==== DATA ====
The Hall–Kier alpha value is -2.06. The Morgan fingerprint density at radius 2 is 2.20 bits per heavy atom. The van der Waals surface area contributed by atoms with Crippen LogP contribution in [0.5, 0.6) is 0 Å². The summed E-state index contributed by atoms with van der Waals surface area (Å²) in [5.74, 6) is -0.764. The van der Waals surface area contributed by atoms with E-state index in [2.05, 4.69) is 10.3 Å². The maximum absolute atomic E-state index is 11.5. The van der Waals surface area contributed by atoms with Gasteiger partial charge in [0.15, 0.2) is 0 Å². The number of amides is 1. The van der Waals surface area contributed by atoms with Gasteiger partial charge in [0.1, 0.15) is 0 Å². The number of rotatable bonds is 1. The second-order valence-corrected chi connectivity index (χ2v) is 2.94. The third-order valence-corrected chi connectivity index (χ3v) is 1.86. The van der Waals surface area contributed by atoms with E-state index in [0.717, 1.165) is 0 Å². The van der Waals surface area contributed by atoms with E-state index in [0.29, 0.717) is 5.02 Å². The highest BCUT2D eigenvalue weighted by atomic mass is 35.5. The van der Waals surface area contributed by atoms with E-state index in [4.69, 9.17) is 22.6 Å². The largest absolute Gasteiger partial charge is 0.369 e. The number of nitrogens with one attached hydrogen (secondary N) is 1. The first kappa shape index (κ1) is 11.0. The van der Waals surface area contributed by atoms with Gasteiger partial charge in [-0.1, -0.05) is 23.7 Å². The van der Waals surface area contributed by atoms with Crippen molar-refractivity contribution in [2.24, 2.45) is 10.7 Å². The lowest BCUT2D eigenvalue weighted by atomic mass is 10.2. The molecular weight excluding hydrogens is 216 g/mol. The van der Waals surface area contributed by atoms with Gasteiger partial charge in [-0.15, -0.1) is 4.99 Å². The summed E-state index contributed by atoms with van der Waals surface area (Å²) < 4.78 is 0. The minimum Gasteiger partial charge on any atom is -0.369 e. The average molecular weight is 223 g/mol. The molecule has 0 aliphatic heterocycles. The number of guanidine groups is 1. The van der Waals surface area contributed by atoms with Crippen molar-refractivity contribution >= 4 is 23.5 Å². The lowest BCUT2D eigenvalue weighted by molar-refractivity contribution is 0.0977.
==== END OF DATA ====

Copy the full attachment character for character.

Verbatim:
The Hall–Kier alpha value is -2.06. The Morgan fingerprint density at radius 2 is 2.20 bits per heavy atom. The van der Waals surface area contributed by atoms with Crippen LogP contribution in [0.5, 0.6) is 0 Å². The summed E-state index contributed by atoms with van der Waals surface area (Å²) in [5.74, 6) is -0.764. The van der Waals surface area contributed by atoms with E-state index in [2.05, 4.69) is 10.3 Å². The maximum absolute atomic E-state index is 11.5. The van der Waals surface area contributed by atoms with Gasteiger partial charge in [0.15, 0.2) is 0 Å². The number of amides is 1. The van der Waals surface area contributed by atoms with Gasteiger partial charge in [0.1, 0.15) is 0 Å². The number of rotatable bonds is 1. The second-order valence-corrected chi connectivity index (χ2v) is 2.94. The third-order valence-corrected chi connectivity index (χ3v) is 1.86. The van der Waals surface area contributed by atoms with E-state index in [0.717, 1.165) is 0 Å². The van der Waals surface area contributed by atoms with E-state index in [0.29, 0.717) is 5.02 Å². The highest BCUT2D eigenvalue weighted by atomic mass is 35.5. The van der Waals surface area contributed by atoms with E-state index in [4.69, 9.17) is 22.6 Å². The largest absolute Gasteiger partial charge is 0.369 e. The number of nitrogens with one attached hydrogen (secondary N) is 1. The first kappa shape index (κ1) is 11.0. The van der Waals surface area contributed by atoms with Gasteiger partial charge in [-0.1, -0.05) is 23.7 Å². The van der Waals surface area contributed by atoms with Crippen molar-refractivity contribution in [2.24, 2.45) is 10.7 Å². The lowest BCUT2D eigenvalue weighted by atomic mass is 10.2. The molecular weight excluding hydrogens is 216 g/mol. The van der Waals surface area contributed by atoms with Gasteiger partial charge in [-0.15, -0.1) is 4.99 Å². The summed E-state index contributed by atoms with van der Waals surface area (Å²) < 4.78 is 0. The minimum Gasteiger partial charge on any atom is -0.369 e. The average molecular weight is 223 g/mol. The molecule has 0 aliphatic heterocycles. The number of guanidine groups is 1. The van der Waals surface area contributed by atoms with Crippen molar-refractivity contribution >= 4 is 23.5 Å². The lowest BCUT2D eigenvalue weighted by molar-refractivity contribution is 0.0977.